This is how online learning should be - applied. Classes of 40 kids spending all day in front of a computer while a teacher roams around (or surfs online at the back of the class) may save money, but it won't help  kids. Will kids in that virtual model learn more than 30 kids in person? Who knows? The data isn't there yet. What I do know is that decision-making in education has been based on money, not kids, for quite a while, and if things don't change, virtual schools will out. If there is no mixture of online and applied knowledge, results could be dismal.

In education, one size never fits all, or even most, and to think that online schools will save education is wishful thinking. It may save a few dollars, but that's all.

Wednesday, November 16, 2011

The Structure (or Not) of a School

Reading an article from the Los Angeles Times this morning on a homeschooling family in California that converted a guest room to an actual classroom with a teacher's desk, cubbies and a whiteboard.

"Homeschooling" takes multiple forms. Some (like the above family) school at home with a set curriculum and daily structure; the opposite end of the spectrum is unschool, with no set curriculum and a daily schedule that is dictated by the student (and can include a day's worth of TV viewing, which is what most people think of when they think of unschooling but which is really just a small part of it). Most families do something in between, a mix of structured curriculum, field trips, outside classes and days of just living (errands to the grocery store or volunteer outings).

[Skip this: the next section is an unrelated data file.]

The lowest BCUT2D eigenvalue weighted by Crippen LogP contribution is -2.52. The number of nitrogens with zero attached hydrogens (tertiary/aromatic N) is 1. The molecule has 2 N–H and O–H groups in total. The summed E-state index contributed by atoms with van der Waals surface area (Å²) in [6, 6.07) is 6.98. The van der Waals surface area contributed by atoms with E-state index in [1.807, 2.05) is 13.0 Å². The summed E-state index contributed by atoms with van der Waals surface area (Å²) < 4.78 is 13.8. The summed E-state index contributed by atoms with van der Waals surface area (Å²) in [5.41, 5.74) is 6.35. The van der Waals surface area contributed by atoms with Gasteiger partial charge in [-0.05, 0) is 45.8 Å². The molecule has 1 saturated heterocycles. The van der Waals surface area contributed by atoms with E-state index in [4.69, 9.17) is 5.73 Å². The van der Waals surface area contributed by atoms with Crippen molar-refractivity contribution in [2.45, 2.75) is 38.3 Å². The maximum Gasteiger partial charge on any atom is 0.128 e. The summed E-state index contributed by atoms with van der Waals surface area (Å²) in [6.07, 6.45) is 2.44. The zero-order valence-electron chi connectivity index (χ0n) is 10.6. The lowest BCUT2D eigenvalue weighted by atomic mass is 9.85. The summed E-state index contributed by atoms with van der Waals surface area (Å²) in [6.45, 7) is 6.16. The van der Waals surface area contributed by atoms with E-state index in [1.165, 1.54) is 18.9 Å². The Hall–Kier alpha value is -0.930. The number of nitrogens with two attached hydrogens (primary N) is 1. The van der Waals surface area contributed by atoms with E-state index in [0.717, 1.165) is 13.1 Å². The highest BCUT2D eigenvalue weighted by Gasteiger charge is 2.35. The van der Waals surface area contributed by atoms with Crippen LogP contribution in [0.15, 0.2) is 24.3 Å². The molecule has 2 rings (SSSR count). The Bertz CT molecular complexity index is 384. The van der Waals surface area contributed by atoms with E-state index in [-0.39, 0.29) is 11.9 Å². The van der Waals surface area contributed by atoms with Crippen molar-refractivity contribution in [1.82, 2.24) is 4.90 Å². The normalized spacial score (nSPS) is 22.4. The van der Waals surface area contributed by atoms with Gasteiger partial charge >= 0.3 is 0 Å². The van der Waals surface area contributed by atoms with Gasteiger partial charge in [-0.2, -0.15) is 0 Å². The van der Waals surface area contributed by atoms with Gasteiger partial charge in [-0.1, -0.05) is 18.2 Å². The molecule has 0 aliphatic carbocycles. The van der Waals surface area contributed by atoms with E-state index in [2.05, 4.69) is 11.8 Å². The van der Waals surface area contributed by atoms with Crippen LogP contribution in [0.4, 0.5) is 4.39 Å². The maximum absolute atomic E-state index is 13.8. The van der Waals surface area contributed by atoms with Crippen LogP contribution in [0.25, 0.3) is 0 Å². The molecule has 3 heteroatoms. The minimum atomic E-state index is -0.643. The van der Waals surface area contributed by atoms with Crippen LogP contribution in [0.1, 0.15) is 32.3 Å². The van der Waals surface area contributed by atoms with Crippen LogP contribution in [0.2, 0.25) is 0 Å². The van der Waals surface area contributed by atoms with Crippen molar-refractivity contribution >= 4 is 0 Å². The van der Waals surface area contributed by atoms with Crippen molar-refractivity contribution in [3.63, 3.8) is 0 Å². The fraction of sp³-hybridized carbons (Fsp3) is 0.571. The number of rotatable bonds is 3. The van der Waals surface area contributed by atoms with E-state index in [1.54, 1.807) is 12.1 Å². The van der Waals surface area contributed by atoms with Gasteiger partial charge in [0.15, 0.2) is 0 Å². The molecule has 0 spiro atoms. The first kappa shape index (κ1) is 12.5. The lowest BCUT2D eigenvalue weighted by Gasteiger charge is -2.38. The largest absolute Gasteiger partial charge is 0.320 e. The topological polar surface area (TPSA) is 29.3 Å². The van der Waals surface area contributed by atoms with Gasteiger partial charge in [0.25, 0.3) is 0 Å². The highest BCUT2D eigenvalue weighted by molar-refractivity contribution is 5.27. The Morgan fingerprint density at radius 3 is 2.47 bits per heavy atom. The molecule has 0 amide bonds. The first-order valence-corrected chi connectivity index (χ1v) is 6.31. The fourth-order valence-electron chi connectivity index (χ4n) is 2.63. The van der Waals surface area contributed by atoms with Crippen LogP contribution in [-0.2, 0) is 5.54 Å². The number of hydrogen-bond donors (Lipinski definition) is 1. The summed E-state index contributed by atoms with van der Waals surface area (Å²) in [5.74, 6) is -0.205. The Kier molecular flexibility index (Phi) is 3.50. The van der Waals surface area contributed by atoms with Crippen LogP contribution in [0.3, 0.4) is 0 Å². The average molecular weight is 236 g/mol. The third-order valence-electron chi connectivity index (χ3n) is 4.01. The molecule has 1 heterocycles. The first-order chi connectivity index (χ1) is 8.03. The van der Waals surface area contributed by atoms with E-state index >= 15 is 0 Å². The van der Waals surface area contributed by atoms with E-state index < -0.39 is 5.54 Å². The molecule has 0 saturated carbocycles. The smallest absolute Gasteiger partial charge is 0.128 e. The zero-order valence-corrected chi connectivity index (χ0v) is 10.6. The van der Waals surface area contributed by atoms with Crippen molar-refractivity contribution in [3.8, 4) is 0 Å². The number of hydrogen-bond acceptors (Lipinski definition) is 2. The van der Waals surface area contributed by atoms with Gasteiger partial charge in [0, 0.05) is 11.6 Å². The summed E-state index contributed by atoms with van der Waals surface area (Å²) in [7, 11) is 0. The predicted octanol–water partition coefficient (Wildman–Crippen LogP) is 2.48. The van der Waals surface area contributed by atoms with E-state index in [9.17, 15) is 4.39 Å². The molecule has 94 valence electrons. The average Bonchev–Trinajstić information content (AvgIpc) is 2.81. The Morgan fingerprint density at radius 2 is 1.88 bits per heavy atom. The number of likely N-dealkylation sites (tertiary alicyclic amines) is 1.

HoneyFern dabbled in too much structure, and it felt plain wrong, but no structure feels wrong, too. I think we are striking just the right balance these days with daily math, structured biology labs and writing assignment sprinkled generously with field trips, geocaching, running a food pantry, weekly cooking and real-life competitions (like the Stock Market Game, which has taught us more about the economics of our nation in four weeks than any set curriculum possibly could have).  Each student has their own academic plan that takes into account their interests and abilities, and we all meet in the middle for science (which is much more fun in a group) and French (which has to be learned as a community).

As always, we will continue to tweak the school to make it work for each student, but our philosophy and mission of educating the whole student through relevant, engaging and personal experiences remains the same. We still have multiple drafts of papers (groan) and academic reading for syntheis and evaluation (double groan), but when what you are reading applies to what you are doing (like chemical and biological monitoring for our adopted stream, Olley Creek in Austell, Georgia!) then it is far less painful.